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Improving Health Through Community-Led Total Sanitation

In just three years, CLTS efforts helped over 200 villages in Dinajpur District of Bangladesh eliminate open defecation and the entire population now has access to hygienic latrines.
In just three years, CLTS efforts helped over 200 villages in Dinajpur District of Bangladesh eliminate open defecation and the entire population now has access to hygienic latrines.

Community-Led Total Sanitation (CLTS) is a process that raises awareness and empowers all actors of rural communities to avoid outdoor defecation, as well as promotes construction and use of latrines with their own resources.

 

CLTS is a key component of Plan’s global effort to apply state-of-the-art sanitation principles and is currently being adopted in Asia, Africa, and the Americas.

In this global effort, Plan’s global CLTS handbook (published in 2008) is being used as a resource and guide for field practitioners and policy-makers alike worldwide. This handbook, authored by Dr. Kamal Kar and Dr. Robert Chambers of the Institute for Development Studies (IDS), was co-financed by DfID and Plan.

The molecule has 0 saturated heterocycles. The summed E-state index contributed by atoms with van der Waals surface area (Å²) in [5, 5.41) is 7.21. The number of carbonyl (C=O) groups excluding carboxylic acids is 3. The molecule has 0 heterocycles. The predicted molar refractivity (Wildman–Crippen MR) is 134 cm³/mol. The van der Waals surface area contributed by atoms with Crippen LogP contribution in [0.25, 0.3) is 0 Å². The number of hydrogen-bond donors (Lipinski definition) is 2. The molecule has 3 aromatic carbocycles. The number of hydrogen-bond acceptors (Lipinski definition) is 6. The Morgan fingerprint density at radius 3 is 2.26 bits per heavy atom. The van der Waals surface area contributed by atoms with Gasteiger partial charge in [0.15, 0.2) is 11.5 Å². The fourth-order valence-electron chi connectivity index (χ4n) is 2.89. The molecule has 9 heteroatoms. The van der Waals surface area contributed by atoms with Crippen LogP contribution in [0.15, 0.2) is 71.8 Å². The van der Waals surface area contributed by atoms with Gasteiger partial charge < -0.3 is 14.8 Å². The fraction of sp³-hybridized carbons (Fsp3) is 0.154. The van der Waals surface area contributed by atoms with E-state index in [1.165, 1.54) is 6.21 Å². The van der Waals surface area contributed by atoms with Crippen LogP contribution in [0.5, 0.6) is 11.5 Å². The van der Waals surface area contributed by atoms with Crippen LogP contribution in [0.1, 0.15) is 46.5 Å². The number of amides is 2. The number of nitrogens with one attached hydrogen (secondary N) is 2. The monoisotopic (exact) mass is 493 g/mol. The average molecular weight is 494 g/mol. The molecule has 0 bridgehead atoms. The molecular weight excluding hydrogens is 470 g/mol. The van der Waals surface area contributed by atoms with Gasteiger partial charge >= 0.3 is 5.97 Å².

Since 2005, Plan has worked in Cambodia to expand CLTS coverage throughout the country. To this end, beginning in 2011 Plan has been implementing CLTS as part of the Cambodia Rural Sanitation and Hygiene Improvement Project (CR-SHIP) which aims to promote sustainable practices related to sanitation and hygiene in 1,737 villages in five districts. To date, 395 villages have been declared open defecation free (ODF), meaning that 324,888 people now live in ODF environments. In addition, 928,644 people have been reached with key hygiene messages.

In Kenya, Ghana, and Ethiopia, with funding from the Bill & Melinda Gates Foundation, Plan is working to promote CLTS and to make the model even more cost-effective, efficient, and scalable through the engagement of local actors (district officials, natural leaders, and teachers). In line with the CLTS approach, the project applies community-led solutions to address both demand for, and supply of, sanitation to help communities eliminate open defecation and maintain and improve sanitation status over time.

In April 2009, Plan’s office in Kenya was designated as one of Plan International’s hubs to expand CLTS worldwide. The initiative entails the establishment of a CLTS unit with training, research, and documentation capacities.

Apart from scaling up, Plan is trying innovative approaches such as implementing CLTS in urban areas (e.g. Bangladesh and India), and linking increased demand from communities with local private providers of water and sanitation hardware (e.g. sanitation marketing) or with government program funding.